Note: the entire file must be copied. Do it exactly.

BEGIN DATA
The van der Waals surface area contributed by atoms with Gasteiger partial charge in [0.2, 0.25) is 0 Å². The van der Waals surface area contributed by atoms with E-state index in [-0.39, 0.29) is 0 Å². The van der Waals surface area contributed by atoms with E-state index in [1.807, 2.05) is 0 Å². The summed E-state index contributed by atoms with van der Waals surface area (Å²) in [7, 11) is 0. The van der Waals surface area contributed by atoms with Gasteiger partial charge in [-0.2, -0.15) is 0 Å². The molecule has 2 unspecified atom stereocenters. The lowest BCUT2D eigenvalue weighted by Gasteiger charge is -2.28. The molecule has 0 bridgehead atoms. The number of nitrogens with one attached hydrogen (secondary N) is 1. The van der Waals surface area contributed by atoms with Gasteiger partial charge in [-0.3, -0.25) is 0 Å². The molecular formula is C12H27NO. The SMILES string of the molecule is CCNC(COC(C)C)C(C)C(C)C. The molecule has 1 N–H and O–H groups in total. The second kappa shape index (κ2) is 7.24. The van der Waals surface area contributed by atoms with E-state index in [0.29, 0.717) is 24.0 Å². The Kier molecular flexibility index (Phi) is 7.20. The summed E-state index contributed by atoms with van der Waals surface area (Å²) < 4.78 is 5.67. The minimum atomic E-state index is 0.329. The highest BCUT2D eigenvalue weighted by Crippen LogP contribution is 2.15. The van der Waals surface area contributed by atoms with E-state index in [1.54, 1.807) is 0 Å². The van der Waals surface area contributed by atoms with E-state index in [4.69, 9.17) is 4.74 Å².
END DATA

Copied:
The van der Waals surface area contributed by atoms with Gasteiger partial charge in [0.2, 0.25) is 0 Å². The van der Waals surface area contributed by atoms with E-state index in [-0.39, 0.29) is 0 Å². The van der Waals surface area contributed by atoms with E-state index in [1.807, 2.05) is 0 Å². The summed E-state index contributed by atoms with van der Waals surface area (Å²) in [7, 11) is 0. The van der Waals surface area contributed by atoms with Gasteiger partial charge in [-0.2, -0.15) is 0 Å². The molecule has 2 unspecified atom stereocenters. The lowest BCUT2D eigenvalue weighted by Gasteiger charge is -2.28. The molecule has 0 bridgehead atoms. The number of nitrogens with one attached hydrogen (secondary N) is 1. The van der Waals surface area contributed by atoms with Gasteiger partial charge in [-0.3, -0.25) is 0 Å². The molecular formula is C12H27NO. The SMILES string of the molecule is CCNC(COC(C)C)C(C)C(C)C. The molecule has 1 N–H and O–H groups in total. The second kappa shape index (κ2) is 7.24. The van der Waals surface area contributed by atoms with E-state index in [0.29, 0.717) is 24.0 Å². The Kier molecular flexibility index (Phi) is 7.20. The summed E-state index contributed by atoms with van der Waals surface area (Å²) < 4.78 is 5.67. The minimum atomic E-state index is 0.329. The highest BCUT2D eigenvalue weighted by Crippen LogP contribution is 2.15. The van der Waals surface area contributed by atoms with E-state index in [1.54, 1.807) is 0 Å². The van der Waals surface area contributed by atoms with E-state index in [4.69, 9.17) is 4.74 Å².